Need Help? Contact us via phone or e-mail. Your Feedback
login / join us


From Maltreatment to Psychiatric Disorders in Childhood and Adolescence: The Relevance of Emotional Maltreatment

Sage journals

Franziska.Schlensog-SchusterJan Keil 


Different forms of maltreatment are thought to incur a cumulative and non-specific toll on mental health. However, few large-scale studies draw on psychiatric diagnoses manifesting in early childhood and adolescence to identify sequelae of differential maltreatment exposures, and emotional maltreatment, in particular. Fine-grained multi-source dimensional maltreatment assessments and validated age-appropriate clinical interviews were conducted in a sample of N = 778 3 to 16-year-olds. We aimed to (a) substantiate known patterns of clinical outcomes following maltreatment and (b) analyse relative effects of emotional maltreatment, abuse (physical and sexual), and neglect (physical, supervisory, and moral-legal/educational) using structural equation modeling. Besides confirming known relationships between maltreatment exposures and psychiatric disorders, emotional maltreatment exerted particularly strong effects on internalizing disorders in older youth and externalizing disorders in younger children, accounting for variance over and above abuse and neglect exposures. Our data highlight the toxicity of pathogenic relational experiences from early childhood onwards, urging researchers and practitioners alike to prioritize future work on emotional maltreatment.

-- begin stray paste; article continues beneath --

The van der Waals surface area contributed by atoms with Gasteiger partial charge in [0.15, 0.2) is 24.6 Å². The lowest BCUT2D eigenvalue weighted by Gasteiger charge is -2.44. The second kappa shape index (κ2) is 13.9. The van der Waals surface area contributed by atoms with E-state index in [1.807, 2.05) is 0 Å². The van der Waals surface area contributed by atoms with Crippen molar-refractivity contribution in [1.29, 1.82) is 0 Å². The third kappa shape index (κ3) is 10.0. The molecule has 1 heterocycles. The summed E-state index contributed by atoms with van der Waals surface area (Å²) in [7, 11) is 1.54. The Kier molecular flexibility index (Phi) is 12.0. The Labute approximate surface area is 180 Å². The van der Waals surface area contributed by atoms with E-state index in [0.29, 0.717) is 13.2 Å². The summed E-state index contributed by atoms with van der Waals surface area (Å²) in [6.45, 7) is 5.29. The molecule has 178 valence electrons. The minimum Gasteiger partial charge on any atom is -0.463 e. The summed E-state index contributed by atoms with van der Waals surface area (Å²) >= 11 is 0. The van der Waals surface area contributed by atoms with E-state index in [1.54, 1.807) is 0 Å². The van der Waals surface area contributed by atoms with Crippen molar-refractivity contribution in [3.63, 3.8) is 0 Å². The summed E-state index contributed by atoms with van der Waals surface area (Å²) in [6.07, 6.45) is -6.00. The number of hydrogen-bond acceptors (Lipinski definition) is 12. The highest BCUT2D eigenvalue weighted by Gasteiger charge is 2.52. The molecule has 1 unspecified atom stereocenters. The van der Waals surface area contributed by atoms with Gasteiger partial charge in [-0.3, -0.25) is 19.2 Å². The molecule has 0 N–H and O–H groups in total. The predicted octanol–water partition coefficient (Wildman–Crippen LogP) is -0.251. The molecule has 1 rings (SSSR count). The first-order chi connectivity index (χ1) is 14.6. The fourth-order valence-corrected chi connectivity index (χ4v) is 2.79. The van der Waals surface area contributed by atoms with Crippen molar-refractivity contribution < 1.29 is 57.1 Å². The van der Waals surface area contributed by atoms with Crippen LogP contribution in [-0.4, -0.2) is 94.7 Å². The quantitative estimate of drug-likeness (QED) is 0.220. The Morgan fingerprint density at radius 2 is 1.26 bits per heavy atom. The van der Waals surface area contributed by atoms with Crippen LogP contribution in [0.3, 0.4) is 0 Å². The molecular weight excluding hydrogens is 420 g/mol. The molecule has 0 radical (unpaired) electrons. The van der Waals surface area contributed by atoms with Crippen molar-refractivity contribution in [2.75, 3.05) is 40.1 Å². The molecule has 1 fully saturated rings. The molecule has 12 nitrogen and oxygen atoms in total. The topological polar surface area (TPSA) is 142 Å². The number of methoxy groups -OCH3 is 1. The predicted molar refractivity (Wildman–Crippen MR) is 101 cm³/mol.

Child maltreatment ranks among the childhood adversities with the most pathogenic impact on mental health from adolescence onwards (McLaughlin et al., 2012). Yet, routine clinical practice and research predominantly focus on maltreatment exposures with more visible signs, such as physical abuse, and their mental health sequelae (Li et al., 2016). Conversely, despite their higher prevalence (Stoltenborgh et al., 2012), “hidden” subtypes, such as neglect and emotional maltreatment, have been vastly understudied (Thyen, 2008). Emotional maltreatment (EM) – also known as psychological maltreatment and mental cruelty – is difficult to define, detect and operationalize both in research and clinical practice (Baker & Brassard, 2019Hart et al., 2017). Additionally, a tendency to minimize or underestimate EM may affect reports of caregivers and professionals as well as child protection service (CPS) records, calling for a multi-source approach in this area (Baker et al., 2021Sierau et al., 2017). Correspondingly, despite substantial literature on physical and sexual abuse, major gaps still exist regarding the patterns of clinically relevant diagnostic outcomes of EM as well as their potential age-dependency (Cicchetti & Toth, 2016). While some recent work highlights the immediate risk for psychiatric disorders following maltreatment in early childhood (Winter et al., 2022), other work points to delayed effects (Andersen, 2016) as well as a more pervasive impact of maltreatment during adolescence (e.g., Thornberry et al., 2010). The present study seeks to address this imbalance in the literature by analyzing the relative influence of EM as compared to physical and sexual abuse as well as neglect on diagnostic outcomes among youth ranging from 3 to 16 years, with both maltreatment and clinical assessments indexed by detailed and age-appropriate reliable and valid instruments.